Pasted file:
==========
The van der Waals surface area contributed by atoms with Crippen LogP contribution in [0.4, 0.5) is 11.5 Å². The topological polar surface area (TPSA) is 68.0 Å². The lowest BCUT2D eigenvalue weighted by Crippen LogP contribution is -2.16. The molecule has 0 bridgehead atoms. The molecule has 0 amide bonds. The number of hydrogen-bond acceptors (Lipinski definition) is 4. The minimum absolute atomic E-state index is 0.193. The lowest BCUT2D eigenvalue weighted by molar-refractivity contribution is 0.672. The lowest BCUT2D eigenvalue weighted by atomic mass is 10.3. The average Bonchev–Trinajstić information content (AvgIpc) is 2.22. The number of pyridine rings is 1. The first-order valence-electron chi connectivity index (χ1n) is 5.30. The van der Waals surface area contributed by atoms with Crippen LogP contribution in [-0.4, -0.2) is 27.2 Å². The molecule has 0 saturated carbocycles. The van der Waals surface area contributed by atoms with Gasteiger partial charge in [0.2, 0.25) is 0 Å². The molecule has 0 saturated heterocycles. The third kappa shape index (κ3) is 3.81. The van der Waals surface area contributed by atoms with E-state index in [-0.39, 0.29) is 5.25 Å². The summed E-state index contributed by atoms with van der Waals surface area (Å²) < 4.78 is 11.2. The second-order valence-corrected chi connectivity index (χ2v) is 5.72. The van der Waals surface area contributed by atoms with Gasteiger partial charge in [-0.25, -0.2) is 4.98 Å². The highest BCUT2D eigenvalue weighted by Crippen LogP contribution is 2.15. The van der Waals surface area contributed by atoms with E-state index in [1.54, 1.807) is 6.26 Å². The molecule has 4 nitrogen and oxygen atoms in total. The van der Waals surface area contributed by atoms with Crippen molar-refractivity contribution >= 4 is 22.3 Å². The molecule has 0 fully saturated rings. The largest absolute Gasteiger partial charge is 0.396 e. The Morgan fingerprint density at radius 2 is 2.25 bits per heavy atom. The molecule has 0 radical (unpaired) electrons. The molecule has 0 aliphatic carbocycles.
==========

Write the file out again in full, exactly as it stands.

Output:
The van der Waals surface area contributed by atoms with Crippen LogP contribution in [0.4, 0.5) is 11.5 Å². The topological polar surface area (TPSA) is 68.0 Å². The lowest BCUT2D eigenvalue weighted by Crippen LogP contribution is -2.16. The molecule has 0 bridgehead atoms. The molecule has 0 amide bonds. The number of hydrogen-bond acceptors (Lipinski definition) is 4. The minimum absolute atomic E-state index is 0.193. The lowest BCUT2D eigenvalue weighted by molar-refractivity contribution is 0.672. The lowest BCUT2D eigenvalue weighted by atomic mass is 10.3. The average Bonchev–Trinajstić information content (AvgIpc) is 2.22. The number of pyridine rings is 1. The first-order valence-electron chi connectivity index (χ1n) is 5.30. The van der Waals surface area contributed by atoms with Crippen LogP contribution in [-0.4, -0.2) is 27.2 Å². The molecule has 0 saturated carbocycles. The van der Waals surface area contributed by atoms with Gasteiger partial charge in [0.2, 0.25) is 0 Å². The molecule has 0 saturated heterocycles. The third kappa shape index (κ3) is 3.81. The van der Waals surface area contributed by atoms with E-state index in [-0.39, 0.29) is 5.25 Å². The summed E-state index contributed by atoms with van der Waals surface area (Å²) < 4.78 is 11.2. The second-order valence-corrected chi connectivity index (χ2v) is 5.72. The van der Waals surface area contributed by atoms with Gasteiger partial charge in [-0.25, -0.2) is 4.98 Å². The highest BCUT2D eigenvalue weighted by Crippen LogP contribution is 2.15. The van der Waals surface area contributed by atoms with E-state index in [1.54, 1.807) is 6.26 Å². The molecule has 4 nitrogen and oxygen atoms in total. The van der Waals surface area contributed by atoms with Crippen molar-refractivity contribution >= 4 is 22.3 Å². The molecule has 0 fully saturated rings. The largest absolute Gasteiger partial charge is 0.396 e. The Morgan fingerprint density at radius 2 is 2.25 bits per heavy atom. The molecule has 0 radical (unpaired) electrons. The molecule has 0 aliphatic carbocycles.